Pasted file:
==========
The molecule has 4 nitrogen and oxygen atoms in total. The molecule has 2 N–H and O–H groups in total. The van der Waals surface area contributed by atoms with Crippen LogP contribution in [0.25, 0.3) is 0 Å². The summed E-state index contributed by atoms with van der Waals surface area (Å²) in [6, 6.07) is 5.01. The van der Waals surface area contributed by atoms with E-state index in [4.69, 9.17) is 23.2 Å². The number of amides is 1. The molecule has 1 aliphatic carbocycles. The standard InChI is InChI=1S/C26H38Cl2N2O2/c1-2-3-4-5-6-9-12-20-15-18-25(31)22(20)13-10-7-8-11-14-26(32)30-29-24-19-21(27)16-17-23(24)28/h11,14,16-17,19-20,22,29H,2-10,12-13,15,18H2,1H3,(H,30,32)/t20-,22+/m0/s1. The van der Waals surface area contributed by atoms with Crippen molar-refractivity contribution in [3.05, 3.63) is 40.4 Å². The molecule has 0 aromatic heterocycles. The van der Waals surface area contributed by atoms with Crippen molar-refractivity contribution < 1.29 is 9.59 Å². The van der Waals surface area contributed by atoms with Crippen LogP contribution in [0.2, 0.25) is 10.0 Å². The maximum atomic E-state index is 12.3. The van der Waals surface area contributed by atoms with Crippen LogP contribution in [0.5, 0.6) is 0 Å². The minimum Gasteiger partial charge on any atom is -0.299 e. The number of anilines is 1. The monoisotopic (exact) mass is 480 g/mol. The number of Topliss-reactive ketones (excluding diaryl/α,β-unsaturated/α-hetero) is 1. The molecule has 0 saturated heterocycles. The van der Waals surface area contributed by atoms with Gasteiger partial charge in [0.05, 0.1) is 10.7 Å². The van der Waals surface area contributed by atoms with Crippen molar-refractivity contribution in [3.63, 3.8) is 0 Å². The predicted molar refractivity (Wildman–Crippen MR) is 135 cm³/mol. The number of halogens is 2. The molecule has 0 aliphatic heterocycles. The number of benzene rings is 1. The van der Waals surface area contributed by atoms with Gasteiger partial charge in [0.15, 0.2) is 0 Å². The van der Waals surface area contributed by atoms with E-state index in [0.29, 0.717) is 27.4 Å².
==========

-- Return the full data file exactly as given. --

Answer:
The molecule has 4 nitrogen and oxygen atoms in total. The molecule has 2 N–H and O–H groups in total. The van der Waals surface area contributed by atoms with Crippen LogP contribution in [0.25, 0.3) is 0 Å². The summed E-state index contributed by atoms with van der Waals surface area (Å²) in [6, 6.07) is 5.01. The van der Waals surface area contributed by atoms with E-state index in [4.69, 9.17) is 23.2 Å². The number of amides is 1. The molecule has 1 aliphatic carbocycles. The standard InChI is InChI=1S/C26H38Cl2N2O2/c1-2-3-4-5-6-9-12-20-15-18-25(31)22(20)13-10-7-8-11-14-26(32)30-29-24-19-21(27)16-17-23(24)28/h11,14,16-17,19-20,22,29H,2-10,12-13,15,18H2,1H3,(H,30,32)/t20-,22+/m0/s1. The van der Waals surface area contributed by atoms with Crippen molar-refractivity contribution in [3.05, 3.63) is 40.4 Å². The molecule has 0 aromatic heterocycles. The van der Waals surface area contributed by atoms with Crippen molar-refractivity contribution < 1.29 is 9.59 Å². The van der Waals surface area contributed by atoms with Crippen LogP contribution in [0.2, 0.25) is 10.0 Å². The maximum atomic E-state index is 12.3. The van der Waals surface area contributed by atoms with Crippen LogP contribution in [0.5, 0.6) is 0 Å². The minimum Gasteiger partial charge on any atom is -0.299 e. The number of anilines is 1. The monoisotopic (exact) mass is 480 g/mol. The number of Topliss-reactive ketones (excluding diaryl/α,β-unsaturated/α-hetero) is 1. The molecule has 0 saturated heterocycles. The van der Waals surface area contributed by atoms with Gasteiger partial charge in [0.05, 0.1) is 10.7 Å². The van der Waals surface area contributed by atoms with Crippen molar-refractivity contribution in [3.63, 3.8) is 0 Å². The predicted molar refractivity (Wildman–Crippen MR) is 135 cm³/mol. The number of halogens is 2. The molecule has 0 aliphatic heterocycles. The number of benzene rings is 1. The van der Waals surface area contributed by atoms with Gasteiger partial charge in [0.15, 0.2) is 0 Å². The van der Waals surface area contributed by atoms with E-state index in [0.29, 0.717) is 27.4 Å².